At least 25 Mainers who are newly eligible for Medicaid have applied for health insurance under the expanded program this month, and hundreds more have gone online to determine whether they qualify for coverage under the voter-approved law.

It is unclear, however, whether anyone who signs up will obtain insurance because the LePage administration has balked at implementing the expansion, citing the lack of a sustainable funding source.

Maine Equal Justice Partners, an Augusta advocacy group that has sued the LePage administration for failing to implement the expansion, is urging people to sign up and has created an online screening tool to help.

“We are encouraging people to apply because, even though they will not get coverage right away, they will protect their rights to coverage and qualify for retroactive coverage to the first of the month in which they apply,” Robyn Merrill, executive director for Maine Equal Justice Partners, said Monday.

She said the screening tool under the new expansion category includes information on who is eligible, how to apply and how to protect the right to coverage. The group also has launched a hotline that people can call for help enrolling.

“We are getting this information out through the health centers and organizations working with people who may be eligible,” Merrill said.


She said that as of last week, 486 people had used the screening tool, and about 25 have used Maine Equal Justice Partners to help them sign up directly. People can use the screening tool and sign up themselves for Medicaid without assistance, so it’s difficult to tell exactly how many people have applied.

“No one has been denied yet, at least to our knowledge,” Merrill said. She said the state has 45 days after people start enrolling to either accept or deny the enrollee. If no decision is made, the enrollee is supposed to get temporary coverage.

Emily Spencer, a spokeswoman for the Maine Department of Health and Human Services, said the department would have no comment on Medicaid enrollments, citing the pending legal case.

Voters approved Medicaid expansion by a 59-41 percent margin in 2017, but Republican Gov. Paul LePage has refused to implement the expansion, arguing that the Legislature needs to adequately fund it. LePage vetoed a funding bill, and the Legislature failed to override the veto in a July 9 vote.

LePage has consistently opposed Medicaid expansion, arguing that doing so would be financially disastrous for the state. In June, he said the Legislature’s $60 million funding bill contained “unsustainable budget gimmicks,” and he vetoed it.

Meanwhile, according to the law that went into effect this year, enrollment should have begun by July 2. About 70,000 Mainers will gain health insurance when the state implements expansion.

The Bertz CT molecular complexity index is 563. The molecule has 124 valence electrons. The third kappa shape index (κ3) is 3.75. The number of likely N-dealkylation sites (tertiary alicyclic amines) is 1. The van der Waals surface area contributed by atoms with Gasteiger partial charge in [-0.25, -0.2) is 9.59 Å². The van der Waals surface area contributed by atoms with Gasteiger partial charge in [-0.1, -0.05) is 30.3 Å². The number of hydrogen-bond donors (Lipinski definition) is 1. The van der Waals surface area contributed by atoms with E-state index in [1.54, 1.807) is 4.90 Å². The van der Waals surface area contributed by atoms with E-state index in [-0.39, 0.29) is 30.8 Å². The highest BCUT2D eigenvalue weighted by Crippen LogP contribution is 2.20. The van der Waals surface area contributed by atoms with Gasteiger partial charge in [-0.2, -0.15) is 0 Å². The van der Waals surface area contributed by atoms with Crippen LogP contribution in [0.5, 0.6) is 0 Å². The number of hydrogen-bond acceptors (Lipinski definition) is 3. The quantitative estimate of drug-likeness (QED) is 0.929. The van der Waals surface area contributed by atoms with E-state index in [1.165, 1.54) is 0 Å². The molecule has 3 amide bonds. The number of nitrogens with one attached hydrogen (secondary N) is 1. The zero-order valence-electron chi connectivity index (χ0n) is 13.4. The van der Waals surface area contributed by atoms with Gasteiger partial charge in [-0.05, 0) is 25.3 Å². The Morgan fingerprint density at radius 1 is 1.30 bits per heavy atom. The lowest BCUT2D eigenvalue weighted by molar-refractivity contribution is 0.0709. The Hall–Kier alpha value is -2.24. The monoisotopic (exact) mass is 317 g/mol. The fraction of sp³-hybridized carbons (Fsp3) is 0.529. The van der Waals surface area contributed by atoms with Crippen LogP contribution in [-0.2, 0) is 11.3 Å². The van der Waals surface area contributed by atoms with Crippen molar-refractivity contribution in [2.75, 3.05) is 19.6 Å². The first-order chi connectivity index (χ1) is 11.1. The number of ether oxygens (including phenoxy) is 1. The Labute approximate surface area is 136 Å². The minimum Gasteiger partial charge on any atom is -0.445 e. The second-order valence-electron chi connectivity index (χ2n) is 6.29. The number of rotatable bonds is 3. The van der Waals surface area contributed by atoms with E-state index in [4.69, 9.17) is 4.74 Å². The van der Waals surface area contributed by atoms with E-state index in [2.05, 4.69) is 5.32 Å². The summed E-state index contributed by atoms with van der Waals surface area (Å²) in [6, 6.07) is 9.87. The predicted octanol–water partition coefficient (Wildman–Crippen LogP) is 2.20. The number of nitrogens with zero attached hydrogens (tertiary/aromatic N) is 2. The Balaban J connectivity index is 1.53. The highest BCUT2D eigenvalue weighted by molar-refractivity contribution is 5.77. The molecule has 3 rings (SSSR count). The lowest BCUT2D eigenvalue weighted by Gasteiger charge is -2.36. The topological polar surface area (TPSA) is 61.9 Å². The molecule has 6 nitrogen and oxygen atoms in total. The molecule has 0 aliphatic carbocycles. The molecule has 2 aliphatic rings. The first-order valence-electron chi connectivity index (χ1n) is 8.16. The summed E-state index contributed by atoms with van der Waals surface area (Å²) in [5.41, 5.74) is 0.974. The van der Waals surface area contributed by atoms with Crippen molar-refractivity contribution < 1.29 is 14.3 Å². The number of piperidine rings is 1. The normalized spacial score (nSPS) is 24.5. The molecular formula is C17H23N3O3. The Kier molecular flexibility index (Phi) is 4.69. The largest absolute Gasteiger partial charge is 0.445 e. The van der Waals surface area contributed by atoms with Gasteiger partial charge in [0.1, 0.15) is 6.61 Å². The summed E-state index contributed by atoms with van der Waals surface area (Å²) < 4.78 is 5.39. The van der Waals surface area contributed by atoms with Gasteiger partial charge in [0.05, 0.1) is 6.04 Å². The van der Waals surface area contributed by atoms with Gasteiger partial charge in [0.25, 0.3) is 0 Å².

About 273,000 Mainers have Medicaid, and the expansion would broaden eligibility to anyone earning up to 138 percent of the federal poverty level, or about $16,700 a year for a single person or $34,600 for a family of four.

The court case is pending before the Maine Supreme Judicial Court, which heard arguments last week. Merrill said a decision by the court soon could help determine what happens to people who have enrolled in the Medicaid expansion.

She said the actions by the LePage administration are merely delaying tactics and will not stop expansion from occurring.

“It’s not a question of whether people will get coverage. It’s a question of when,” Merrill said. Donna Wall of Lewiston, one of five people identified in the lawsuit as being someone who would benefit from Medicaid expansion, said she filled out paperwork July 3. Wall told the Portland Press Herald that she thought she was denied by DHHS, but Merrill, who was familiar with Wall’s case, said her application is still pending.

Wall, who is uninsured, said she has $64,000 in medical debt from breaking her ankle late last year. She had to quit her job as a newspaper carrier, and she is a caregiver for three disabled adult children.

Wall doesn’t like how LePage has characterized Medicaid recipients as being undeserving of health care coverage. She suspects LePage will delay expansion until the new governor takes office in January.


Democrat Janet Mills, Maine’s attorney general, is running to replace LePage, as are Republican businessman Shawn Moody and independent candidates Terry Hayes, the state treasurer, and Alan Caron, an economic development consultant, in the fall election.

“I’m not lazy,” Wall said. “I work 24/7 and I have bill collectors calling me all the time. I am basically doing a job for free.”

Joe Lawlor can be contacted at 791-6376 or at:

Twitter: joelawlorph

Comments are no longer available on this story